When a blogger fails to post for a long time, regular readers may wonder what is happening in real life to cause such silence. I rarely post about family events but on 9th February my mother died, following a long, debilitating struggle with ischaemic dementia which left her unable to move, speak or see. Death is a journey we all face alone and those who watch and share and wait can only wonder and hopefully grow through their own lessons offered during this time.
In my last paid employment, I spent eight years travelling around England training various organisations, including community nurses and army welfare officers, how to cope with loss and bereavement. I learned a great deal from the stories people shared and was able to make suggestions about things to look out for following bereavement.
The first was the lowering of immune health by grief which often causes the first twelve months to be fraught with viral infections and other more serious conditions, especially if a carer has neglected their own health to look after the person during the final period of their life.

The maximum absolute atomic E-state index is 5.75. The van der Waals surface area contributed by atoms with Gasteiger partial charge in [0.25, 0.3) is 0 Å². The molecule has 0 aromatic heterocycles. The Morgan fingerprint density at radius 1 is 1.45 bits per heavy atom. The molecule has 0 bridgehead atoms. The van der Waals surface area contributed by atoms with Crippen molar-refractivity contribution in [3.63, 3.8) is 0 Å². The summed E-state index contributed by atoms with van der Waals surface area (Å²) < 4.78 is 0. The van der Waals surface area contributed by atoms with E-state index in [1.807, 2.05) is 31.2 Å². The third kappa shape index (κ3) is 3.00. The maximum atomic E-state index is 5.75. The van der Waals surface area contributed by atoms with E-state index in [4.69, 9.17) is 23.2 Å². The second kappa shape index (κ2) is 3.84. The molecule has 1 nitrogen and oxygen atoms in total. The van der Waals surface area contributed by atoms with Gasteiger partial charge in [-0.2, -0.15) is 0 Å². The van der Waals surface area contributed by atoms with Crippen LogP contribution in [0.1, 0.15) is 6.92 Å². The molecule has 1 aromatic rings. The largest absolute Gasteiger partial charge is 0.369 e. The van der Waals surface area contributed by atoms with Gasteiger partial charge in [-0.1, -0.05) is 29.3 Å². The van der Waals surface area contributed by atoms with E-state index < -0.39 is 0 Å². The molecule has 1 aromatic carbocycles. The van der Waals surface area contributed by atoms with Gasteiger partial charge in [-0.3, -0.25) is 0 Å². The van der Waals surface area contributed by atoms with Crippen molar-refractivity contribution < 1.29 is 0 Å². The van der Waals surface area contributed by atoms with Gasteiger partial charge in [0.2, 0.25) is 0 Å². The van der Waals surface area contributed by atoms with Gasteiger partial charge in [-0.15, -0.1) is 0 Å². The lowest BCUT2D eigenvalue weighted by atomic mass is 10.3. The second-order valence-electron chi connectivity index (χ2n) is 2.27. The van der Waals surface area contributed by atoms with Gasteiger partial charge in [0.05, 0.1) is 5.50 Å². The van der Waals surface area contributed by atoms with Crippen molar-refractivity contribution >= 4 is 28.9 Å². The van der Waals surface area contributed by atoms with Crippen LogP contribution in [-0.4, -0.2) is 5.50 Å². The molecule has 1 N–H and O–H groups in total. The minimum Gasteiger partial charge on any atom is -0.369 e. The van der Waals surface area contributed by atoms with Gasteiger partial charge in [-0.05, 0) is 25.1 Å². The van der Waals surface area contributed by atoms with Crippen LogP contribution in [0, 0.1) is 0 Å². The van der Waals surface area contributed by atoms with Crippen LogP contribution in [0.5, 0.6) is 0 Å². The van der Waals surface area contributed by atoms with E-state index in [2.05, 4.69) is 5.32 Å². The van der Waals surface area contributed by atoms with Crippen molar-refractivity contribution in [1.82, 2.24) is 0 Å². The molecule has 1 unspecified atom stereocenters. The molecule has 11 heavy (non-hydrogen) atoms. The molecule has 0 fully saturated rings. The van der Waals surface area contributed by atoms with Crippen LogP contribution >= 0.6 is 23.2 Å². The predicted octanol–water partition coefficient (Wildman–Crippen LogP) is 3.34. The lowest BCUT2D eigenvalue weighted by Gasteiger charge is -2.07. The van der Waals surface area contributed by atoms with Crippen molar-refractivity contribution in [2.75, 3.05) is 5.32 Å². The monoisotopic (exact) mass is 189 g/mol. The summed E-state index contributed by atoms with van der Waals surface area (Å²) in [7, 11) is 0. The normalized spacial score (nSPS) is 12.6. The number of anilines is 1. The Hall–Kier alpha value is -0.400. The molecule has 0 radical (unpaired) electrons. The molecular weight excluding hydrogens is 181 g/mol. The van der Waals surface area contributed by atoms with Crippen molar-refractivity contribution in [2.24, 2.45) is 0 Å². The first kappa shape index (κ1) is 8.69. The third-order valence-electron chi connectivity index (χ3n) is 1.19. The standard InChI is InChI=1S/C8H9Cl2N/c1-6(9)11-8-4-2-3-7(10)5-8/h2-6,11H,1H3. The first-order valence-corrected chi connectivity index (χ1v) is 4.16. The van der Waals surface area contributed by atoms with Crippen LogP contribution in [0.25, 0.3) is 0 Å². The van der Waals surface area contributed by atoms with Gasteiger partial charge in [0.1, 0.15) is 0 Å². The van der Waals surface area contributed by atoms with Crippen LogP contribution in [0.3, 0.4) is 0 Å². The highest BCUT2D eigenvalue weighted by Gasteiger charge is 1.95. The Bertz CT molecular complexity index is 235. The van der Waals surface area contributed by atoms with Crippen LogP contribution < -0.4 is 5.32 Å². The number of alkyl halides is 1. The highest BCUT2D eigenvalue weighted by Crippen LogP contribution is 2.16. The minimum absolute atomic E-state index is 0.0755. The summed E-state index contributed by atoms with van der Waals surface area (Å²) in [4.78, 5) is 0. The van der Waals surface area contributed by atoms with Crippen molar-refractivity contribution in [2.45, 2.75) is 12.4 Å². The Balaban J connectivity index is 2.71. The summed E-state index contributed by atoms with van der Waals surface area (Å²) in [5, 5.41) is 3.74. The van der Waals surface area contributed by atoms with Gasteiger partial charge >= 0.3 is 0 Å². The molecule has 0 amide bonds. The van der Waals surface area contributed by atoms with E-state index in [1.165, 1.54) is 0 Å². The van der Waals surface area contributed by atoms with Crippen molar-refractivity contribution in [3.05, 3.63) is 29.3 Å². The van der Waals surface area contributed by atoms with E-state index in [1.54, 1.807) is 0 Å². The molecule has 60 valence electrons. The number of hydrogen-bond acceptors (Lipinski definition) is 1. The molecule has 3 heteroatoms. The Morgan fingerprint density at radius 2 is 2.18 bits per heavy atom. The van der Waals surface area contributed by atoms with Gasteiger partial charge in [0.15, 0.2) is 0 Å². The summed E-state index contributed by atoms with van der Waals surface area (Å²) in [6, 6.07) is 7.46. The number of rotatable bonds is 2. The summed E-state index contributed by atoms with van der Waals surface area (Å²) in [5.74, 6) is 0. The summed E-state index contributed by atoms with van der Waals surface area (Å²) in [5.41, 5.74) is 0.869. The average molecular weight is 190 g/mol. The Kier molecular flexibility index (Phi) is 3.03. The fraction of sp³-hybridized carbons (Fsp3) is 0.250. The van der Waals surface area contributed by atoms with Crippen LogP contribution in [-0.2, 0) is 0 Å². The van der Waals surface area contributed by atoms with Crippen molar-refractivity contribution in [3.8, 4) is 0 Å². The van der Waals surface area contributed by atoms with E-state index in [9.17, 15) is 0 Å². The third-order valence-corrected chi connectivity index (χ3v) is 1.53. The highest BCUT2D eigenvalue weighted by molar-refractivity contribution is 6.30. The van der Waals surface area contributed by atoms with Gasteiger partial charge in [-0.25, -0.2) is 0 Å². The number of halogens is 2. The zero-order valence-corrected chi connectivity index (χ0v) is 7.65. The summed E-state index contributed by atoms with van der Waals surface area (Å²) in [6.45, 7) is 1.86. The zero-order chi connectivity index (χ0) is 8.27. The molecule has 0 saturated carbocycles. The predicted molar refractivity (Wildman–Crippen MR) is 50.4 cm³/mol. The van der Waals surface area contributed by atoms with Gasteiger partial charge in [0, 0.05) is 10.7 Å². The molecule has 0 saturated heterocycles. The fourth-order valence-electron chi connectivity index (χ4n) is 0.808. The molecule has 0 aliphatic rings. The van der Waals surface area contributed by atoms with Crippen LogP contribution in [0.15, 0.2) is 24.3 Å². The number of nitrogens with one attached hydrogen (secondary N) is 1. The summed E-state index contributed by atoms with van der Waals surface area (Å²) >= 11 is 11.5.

The second was a propensity towards accidents and other events caused by a lowering of attention span or inability to be “sensible” or even to process information.
You could say that my gall bladder issues have stemmed from providing support to my parents over the years and neglecting my own health. On Thursday, March 26th 2015, I managed to burn/scald myself by tipping an overfull pan of boiling bolognaise sauce over my left thigh whilst trying to keep our back door from flying open in the wind. Whilst I was more concerned about losing half the contents of the saucepan, the accident provided a wonderful opportunity to learn about treating burns at home with herbs and other household products.
The general UK advice about treating burns can be found here . It says
- Stop the burning process as soon as possible. This may mean removing the person from the area, dousing flames with water or smothering flames with a blanket. Do not put yourself at risk of getting burnt as well.
- Remove any clothing or jewellery near the burnt area of skin. However, don't try to remove anything that is stuck to the burnt skin because this could cause more damage.
- Cool the burn with cool or lukewarm water for 10 to 30 minutes, ideally within 20 minutes of the injury occurring. Never use ice, iced water or any creams or greasy substances such as butter.
- Keep yourself or the person warm. Use a blanket or layers of clothing, but avoid putting them on the injured area. Keeping warm will prevent hypothermia, where a person's body temperature drops below 35ºC (95ºF). This is a risk if you are cooling a large burnt area, particularly in young children and elderly people.